By allowing ads to appear on this site, you support the local businesses who, in turn, support great journalism.
University foundation transparency law one step closer to reality
Placeholder Image

The State Assembly on Tuesday unanimously approved a bill requiring university foundations and auxiliaries to comply with the Public Records Act.

Under current law, such foundations – nonprofit auxiliaries intertwined with public universities that oversee private gifts to the colleges – are not subject to Public Records Act requests.

The disconnect between foundations and their respective colleges was seen recently in Turlock, when the California State University, Stanislaus Foundation declined to release a speaking fee paid to former Alaska Governor Sarah Palin for her appearance at a June 25 50th Anniversary Gala Fundraiser. Public Records Act requests in search of that fee were filed in the run-up to Palin’s speech, but the foundation maintained that, as a nonprofit, they were not subject to the act.

The foundation revealed July 16, of their own volition, that Palin was paid $75,000, plus $2,500 in travel and accommodation expenses.

If the bill, Senate Bill 330, goes into effect, it would prevent foundations from sheltering such information in the future.

“SB 330 would remove the cloak of secrecy that prevents the public from understanding whether significant amounts of educational funding for taxpayer-funded colleges and universities is being spent for the benefit of all Californians or just a privileged few,” said Jim Ewert, legal counsel for the California Newspaper Publishers Association.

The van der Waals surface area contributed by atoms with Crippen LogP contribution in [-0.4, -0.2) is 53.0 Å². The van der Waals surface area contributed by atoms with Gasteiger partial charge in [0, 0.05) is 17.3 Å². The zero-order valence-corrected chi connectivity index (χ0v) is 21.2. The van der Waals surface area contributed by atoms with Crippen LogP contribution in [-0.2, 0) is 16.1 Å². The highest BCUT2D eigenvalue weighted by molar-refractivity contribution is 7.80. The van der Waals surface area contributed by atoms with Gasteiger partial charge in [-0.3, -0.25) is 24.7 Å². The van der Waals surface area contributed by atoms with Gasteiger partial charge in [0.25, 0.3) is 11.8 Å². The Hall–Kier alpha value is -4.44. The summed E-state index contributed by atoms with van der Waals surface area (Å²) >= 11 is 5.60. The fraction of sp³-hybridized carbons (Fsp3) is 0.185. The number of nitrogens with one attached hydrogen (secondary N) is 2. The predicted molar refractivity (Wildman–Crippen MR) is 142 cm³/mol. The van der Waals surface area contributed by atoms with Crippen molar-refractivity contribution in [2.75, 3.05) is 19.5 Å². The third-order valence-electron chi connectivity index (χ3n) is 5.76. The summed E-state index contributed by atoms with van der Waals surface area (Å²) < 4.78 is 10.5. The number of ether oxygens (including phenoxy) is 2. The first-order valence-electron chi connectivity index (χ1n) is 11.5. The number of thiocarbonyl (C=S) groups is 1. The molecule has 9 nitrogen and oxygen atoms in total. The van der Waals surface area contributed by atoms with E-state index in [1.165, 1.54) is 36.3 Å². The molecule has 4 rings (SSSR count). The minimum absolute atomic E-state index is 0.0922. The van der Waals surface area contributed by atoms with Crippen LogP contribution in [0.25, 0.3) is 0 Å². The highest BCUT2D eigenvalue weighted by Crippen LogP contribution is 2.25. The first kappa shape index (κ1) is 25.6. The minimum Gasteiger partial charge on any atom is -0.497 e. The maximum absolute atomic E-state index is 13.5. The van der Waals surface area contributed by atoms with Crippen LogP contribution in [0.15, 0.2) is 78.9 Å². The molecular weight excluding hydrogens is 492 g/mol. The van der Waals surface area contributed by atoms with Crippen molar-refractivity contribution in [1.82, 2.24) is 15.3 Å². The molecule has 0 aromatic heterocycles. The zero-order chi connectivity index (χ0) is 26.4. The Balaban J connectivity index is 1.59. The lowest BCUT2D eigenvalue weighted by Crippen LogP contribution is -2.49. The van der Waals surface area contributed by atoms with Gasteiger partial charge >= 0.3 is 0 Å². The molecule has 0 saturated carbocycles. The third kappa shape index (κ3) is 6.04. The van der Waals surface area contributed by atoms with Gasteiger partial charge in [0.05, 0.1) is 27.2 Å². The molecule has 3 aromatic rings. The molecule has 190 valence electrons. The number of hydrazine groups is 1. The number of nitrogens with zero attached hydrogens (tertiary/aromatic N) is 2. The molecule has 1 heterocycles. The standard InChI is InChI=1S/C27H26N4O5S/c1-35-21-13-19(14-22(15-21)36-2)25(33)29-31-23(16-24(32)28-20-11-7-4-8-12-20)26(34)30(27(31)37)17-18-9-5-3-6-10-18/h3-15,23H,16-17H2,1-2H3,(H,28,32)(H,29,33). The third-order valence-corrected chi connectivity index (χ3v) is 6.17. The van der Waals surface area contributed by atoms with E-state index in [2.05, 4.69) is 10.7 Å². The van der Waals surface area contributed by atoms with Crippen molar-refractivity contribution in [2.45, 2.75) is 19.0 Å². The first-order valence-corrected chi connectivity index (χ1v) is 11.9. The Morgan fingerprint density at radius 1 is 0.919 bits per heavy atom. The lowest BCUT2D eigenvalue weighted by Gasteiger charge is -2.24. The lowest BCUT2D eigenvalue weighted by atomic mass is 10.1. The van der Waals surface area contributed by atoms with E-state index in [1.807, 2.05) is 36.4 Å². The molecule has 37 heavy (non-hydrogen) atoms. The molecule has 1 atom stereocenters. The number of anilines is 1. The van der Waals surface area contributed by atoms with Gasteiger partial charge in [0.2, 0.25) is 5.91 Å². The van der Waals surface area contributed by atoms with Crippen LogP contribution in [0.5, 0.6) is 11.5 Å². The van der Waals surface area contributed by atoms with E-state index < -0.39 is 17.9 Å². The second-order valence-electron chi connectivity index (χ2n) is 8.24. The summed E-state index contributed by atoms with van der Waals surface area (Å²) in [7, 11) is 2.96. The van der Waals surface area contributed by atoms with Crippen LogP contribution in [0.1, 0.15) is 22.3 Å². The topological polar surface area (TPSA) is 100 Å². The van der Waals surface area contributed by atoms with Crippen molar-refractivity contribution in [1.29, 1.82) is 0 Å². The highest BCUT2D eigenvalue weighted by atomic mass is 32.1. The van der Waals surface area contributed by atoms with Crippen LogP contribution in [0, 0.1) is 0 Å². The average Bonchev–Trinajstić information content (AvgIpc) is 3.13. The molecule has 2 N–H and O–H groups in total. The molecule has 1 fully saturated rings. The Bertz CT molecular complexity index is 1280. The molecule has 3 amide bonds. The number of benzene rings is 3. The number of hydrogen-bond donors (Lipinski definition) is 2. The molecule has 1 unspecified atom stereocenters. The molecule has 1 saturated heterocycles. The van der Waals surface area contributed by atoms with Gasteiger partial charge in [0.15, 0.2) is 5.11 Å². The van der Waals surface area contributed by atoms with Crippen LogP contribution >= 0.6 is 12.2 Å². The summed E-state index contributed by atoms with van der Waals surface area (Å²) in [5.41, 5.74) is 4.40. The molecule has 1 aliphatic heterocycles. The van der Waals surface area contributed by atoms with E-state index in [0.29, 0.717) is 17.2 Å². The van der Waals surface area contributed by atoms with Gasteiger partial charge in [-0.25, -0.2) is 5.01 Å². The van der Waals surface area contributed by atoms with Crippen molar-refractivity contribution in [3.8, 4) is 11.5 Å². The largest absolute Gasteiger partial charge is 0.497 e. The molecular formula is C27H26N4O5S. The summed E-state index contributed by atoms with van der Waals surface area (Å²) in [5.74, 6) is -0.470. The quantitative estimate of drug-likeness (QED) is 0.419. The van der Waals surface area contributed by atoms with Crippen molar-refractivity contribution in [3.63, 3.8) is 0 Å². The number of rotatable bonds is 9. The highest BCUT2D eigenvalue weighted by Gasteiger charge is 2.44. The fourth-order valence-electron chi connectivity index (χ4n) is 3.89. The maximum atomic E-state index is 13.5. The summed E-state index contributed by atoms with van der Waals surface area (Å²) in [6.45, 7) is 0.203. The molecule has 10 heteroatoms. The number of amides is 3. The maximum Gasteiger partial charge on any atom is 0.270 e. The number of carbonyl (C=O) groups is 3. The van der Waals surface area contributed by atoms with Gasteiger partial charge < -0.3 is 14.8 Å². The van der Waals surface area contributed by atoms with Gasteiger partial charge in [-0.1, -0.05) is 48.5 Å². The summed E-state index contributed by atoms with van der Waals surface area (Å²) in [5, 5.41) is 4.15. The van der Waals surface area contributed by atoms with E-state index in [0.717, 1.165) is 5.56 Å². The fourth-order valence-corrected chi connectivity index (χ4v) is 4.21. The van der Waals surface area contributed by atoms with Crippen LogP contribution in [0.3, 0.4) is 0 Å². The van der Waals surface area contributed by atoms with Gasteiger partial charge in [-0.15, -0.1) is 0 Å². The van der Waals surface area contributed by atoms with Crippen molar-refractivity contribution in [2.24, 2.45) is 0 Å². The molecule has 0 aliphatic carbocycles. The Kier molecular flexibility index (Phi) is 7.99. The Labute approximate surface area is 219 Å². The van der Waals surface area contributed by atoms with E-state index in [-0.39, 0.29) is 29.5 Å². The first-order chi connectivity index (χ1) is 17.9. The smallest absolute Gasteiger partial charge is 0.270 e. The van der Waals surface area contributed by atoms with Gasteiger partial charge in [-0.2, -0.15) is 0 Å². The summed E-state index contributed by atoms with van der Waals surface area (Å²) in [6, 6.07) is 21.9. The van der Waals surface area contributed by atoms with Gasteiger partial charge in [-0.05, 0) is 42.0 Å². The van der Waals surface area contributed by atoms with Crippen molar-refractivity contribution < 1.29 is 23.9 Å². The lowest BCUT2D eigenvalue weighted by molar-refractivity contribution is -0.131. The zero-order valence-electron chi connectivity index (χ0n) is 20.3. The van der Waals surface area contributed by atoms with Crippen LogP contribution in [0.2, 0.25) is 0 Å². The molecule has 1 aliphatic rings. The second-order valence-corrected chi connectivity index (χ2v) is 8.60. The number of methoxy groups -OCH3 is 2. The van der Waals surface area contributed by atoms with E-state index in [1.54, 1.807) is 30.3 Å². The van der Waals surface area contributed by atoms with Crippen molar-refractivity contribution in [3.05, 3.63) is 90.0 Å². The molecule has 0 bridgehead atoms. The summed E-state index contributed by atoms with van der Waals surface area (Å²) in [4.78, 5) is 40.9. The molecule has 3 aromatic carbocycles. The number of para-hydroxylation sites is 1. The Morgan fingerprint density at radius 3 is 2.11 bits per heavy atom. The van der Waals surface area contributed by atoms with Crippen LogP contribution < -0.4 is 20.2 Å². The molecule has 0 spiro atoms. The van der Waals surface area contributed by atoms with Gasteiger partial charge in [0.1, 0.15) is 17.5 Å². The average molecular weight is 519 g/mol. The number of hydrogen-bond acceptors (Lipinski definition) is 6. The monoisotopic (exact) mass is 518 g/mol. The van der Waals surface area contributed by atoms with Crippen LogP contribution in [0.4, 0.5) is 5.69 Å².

The current system of auxiliaries and foundations makes it difficult to ascertain the exact state of the University of California and California State University budget. About 20 percent of the total CSU budget, or $1.34 billion of the total $6.7 billion budget, is held in 87 auxiliaries and foundations.

“If government agencies can spin off front groups to handle their income with no transparency, those who provide that funding will never know quite where their money goes,” said Terry Francke, general counsel for Californians Aware, who filed the Public Records Act requests in search of Palin’s speaking fee.

The bill still requires a procedural concurrence vote in the Senate before heading to Gov. Arnold Schwarzenegger’s desk.

Schwarzenegger vetoed a similar bill last year – Senate Bill 218 – over concerns that donations may decrease as some volunteers and donors wish to remain anonymous. SB 330 looks to address that concern by exempting disclosure of such persons, so long as they do not receive something of a value greater than $500 in exchange for their donation or service.

SB 330 also exempts information obtained in the process of soliciting donations from Public Records Act requests.

“With today’s vote, we are one step closer to eliminating waste, fraud, and abuse at UC and CSU,” said State Senator Leland Yee (D-San Francisco), the bill’s author. “The Governor has a second chance to do the right thing and to provide taxpayers and students what they deserve – information on how their universities are being run and how money is being spent that is intended for the benefit of the public institution.”

To contact Alex Cantatore, e-mail or call 634-9141 ext. 2005.